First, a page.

A separate briefing for House Democratic committee chairs seemed to leave them shaken by the scope of the insurgency. “This was not a peaceful protest that got out of hand,” they said in a statement. “This was an attempted coup to derail our Constitutional process and intimidate our duly elected leaders through violence.” “[W]e have grave concerns about ongoing and violent threats to our democracy. It is clear that more must be done to preempt, penetrate, and prevent deadly and seditious assaults by domestic violent extremists in the days ahead.”

Calls for Trump’s impeachment continue to escalate. Today the New York Times editorial board blamed Trump and his supporters in Congress and in the right-wing media for the Capitol attack, “a crime so brazen that it demands the highest form of accountability that the legislature can deliver.” Perhaps of more interest to Trump’s accomplices is that today Walmart joined other corporations in refusing to donate money to the Republican lawmakers who voted against counting the electoral votes for Biden in the states Trump falsely insisted had voted for him.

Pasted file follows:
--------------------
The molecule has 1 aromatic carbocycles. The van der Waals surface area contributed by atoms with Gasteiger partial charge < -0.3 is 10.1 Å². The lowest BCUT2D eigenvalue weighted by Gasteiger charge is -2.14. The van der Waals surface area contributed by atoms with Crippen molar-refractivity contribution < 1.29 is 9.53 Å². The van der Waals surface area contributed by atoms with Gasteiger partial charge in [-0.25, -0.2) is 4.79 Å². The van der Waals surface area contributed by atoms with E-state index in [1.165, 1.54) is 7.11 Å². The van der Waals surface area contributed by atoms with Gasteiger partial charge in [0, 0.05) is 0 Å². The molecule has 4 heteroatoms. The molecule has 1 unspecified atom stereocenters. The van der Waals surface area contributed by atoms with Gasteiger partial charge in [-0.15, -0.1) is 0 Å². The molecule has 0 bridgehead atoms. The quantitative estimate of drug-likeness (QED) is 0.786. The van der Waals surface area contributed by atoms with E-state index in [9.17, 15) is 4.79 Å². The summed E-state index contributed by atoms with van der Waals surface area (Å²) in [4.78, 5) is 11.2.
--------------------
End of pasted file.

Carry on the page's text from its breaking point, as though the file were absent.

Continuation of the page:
The pressure of those two things made Senate Majority Leader Mitch McConnell (R-KY) and House Republican Conference Chair Liz Cheney (R-WY), the third most powerful House Republican, today come out in favor of impeachment. McConnell acknowledged that Trump had committed impeachable offenses and told other Republican leaders he welcomed the House’s actions. In the House, Minority Leader Kevin McCarthy opposes impeachment personally, but has decided not to try to lobby fellow Republicans against it, turning them loose to vote as they wish. For her part, Cheney announced she will vote to impeach the president.